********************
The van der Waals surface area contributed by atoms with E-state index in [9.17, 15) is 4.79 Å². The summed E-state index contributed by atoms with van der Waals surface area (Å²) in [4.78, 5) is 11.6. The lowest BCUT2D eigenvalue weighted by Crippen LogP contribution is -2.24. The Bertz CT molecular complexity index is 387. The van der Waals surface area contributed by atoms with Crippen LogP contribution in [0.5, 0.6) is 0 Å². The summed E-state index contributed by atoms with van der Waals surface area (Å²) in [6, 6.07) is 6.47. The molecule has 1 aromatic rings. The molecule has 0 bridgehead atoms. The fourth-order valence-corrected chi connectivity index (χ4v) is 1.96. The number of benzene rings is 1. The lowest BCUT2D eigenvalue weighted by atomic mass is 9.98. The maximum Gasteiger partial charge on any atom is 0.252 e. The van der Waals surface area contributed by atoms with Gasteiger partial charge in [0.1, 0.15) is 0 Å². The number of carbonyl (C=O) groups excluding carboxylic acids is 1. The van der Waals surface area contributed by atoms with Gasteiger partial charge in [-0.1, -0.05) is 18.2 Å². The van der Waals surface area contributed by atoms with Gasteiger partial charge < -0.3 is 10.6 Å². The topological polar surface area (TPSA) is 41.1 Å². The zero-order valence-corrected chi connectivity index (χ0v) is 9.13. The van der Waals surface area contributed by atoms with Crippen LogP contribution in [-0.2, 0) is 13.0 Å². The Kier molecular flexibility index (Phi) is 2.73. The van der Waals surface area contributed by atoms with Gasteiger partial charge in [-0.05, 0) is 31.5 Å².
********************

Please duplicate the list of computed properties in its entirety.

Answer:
The van der Waals surface area contributed by atoms with E-state index in [9.17, 15) is 4.79 Å². The summed E-state index contributed by atoms with van der Waals surface area (Å²) in [4.78, 5) is 11.6. The lowest BCUT2D eigenvalue weighted by Crippen LogP contribution is -2.24. The Bertz CT molecular complexity index is 387. The van der Waals surface area contributed by atoms with Crippen LogP contribution in [0.5, 0.6) is 0 Å². The summed E-state index contributed by atoms with van der Waals surface area (Å²) in [6, 6.07) is 6.47. The molecule has 1 aromatic rings. The molecule has 0 bridgehead atoms. The fourth-order valence-corrected chi connectivity index (χ4v) is 1.96. The number of benzene rings is 1. The lowest BCUT2D eigenvalue weighted by atomic mass is 9.98. The maximum Gasteiger partial charge on any atom is 0.252 e. The van der Waals surface area contributed by atoms with Gasteiger partial charge in [0.1, 0.15) is 0 Å². The number of carbonyl (C=O) groups excluding carboxylic acids is 1. The van der Waals surface area contributed by atoms with Gasteiger partial charge in [-0.1, -0.05) is 18.2 Å². The van der Waals surface area contributed by atoms with Gasteiger partial charge < -0.3 is 10.6 Å². The topological polar surface area (TPSA) is 41.1 Å². The zero-order valence-corrected chi connectivity index (χ0v) is 9.13. The van der Waals surface area contributed by atoms with Crippen LogP contribution in [-0.2, 0) is 13.0 Å². The Kier molecular flexibility index (Phi) is 2.73. The van der Waals surface area contributed by atoms with Gasteiger partial charge in [-0.05, 0) is 31.5 Å².